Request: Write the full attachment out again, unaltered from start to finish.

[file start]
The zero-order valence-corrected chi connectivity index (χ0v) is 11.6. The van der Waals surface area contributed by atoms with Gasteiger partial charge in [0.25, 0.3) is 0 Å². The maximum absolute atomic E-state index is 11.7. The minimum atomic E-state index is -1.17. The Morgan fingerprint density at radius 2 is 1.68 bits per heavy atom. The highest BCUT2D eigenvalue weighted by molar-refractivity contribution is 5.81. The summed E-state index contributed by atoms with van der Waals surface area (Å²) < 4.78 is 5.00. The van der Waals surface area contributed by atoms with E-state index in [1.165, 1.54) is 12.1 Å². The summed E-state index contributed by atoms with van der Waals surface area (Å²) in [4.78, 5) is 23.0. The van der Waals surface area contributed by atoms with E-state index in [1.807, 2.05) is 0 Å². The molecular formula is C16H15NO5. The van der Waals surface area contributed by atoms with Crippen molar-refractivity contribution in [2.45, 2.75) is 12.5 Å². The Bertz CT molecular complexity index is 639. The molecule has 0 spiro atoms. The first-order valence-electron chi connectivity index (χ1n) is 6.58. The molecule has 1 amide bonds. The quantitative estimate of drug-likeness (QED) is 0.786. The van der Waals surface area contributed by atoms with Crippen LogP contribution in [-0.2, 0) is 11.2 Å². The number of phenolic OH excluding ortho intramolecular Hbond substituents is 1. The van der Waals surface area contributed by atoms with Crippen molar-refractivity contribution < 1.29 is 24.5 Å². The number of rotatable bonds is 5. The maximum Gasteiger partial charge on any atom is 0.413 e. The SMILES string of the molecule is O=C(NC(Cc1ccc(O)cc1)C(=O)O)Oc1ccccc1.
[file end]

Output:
The zero-order valence-corrected chi connectivity index (χ0v) is 11.6. The van der Waals surface area contributed by atoms with Gasteiger partial charge in [0.25, 0.3) is 0 Å². The maximum absolute atomic E-state index is 11.7. The minimum atomic E-state index is -1.17. The Morgan fingerprint density at radius 2 is 1.68 bits per heavy atom. The highest BCUT2D eigenvalue weighted by molar-refractivity contribution is 5.81. The summed E-state index contributed by atoms with van der Waals surface area (Å²) < 4.78 is 5.00. The van der Waals surface area contributed by atoms with E-state index in [1.165, 1.54) is 12.1 Å². The summed E-state index contributed by atoms with van der Waals surface area (Å²) in [4.78, 5) is 23.0. The van der Waals surface area contributed by atoms with E-state index in [1.807, 2.05) is 0 Å². The molecular formula is C16H15NO5. The van der Waals surface area contributed by atoms with Crippen molar-refractivity contribution in [2.45, 2.75) is 12.5 Å². The Bertz CT molecular complexity index is 639. The molecule has 0 spiro atoms. The first-order valence-electron chi connectivity index (χ1n) is 6.58. The molecule has 1 amide bonds. The quantitative estimate of drug-likeness (QED) is 0.786. The van der Waals surface area contributed by atoms with Crippen LogP contribution in [-0.2, 0) is 11.2 Å². The number of phenolic OH excluding ortho intramolecular Hbond substituents is 1. The van der Waals surface area contributed by atoms with Crippen molar-refractivity contribution < 1.29 is 24.5 Å². The number of rotatable bonds is 5. The maximum Gasteiger partial charge on any atom is 0.413 e. The SMILES string of the molecule is O=C(NC(Cc1ccc(O)cc1)C(=O)O)Oc1ccccc1.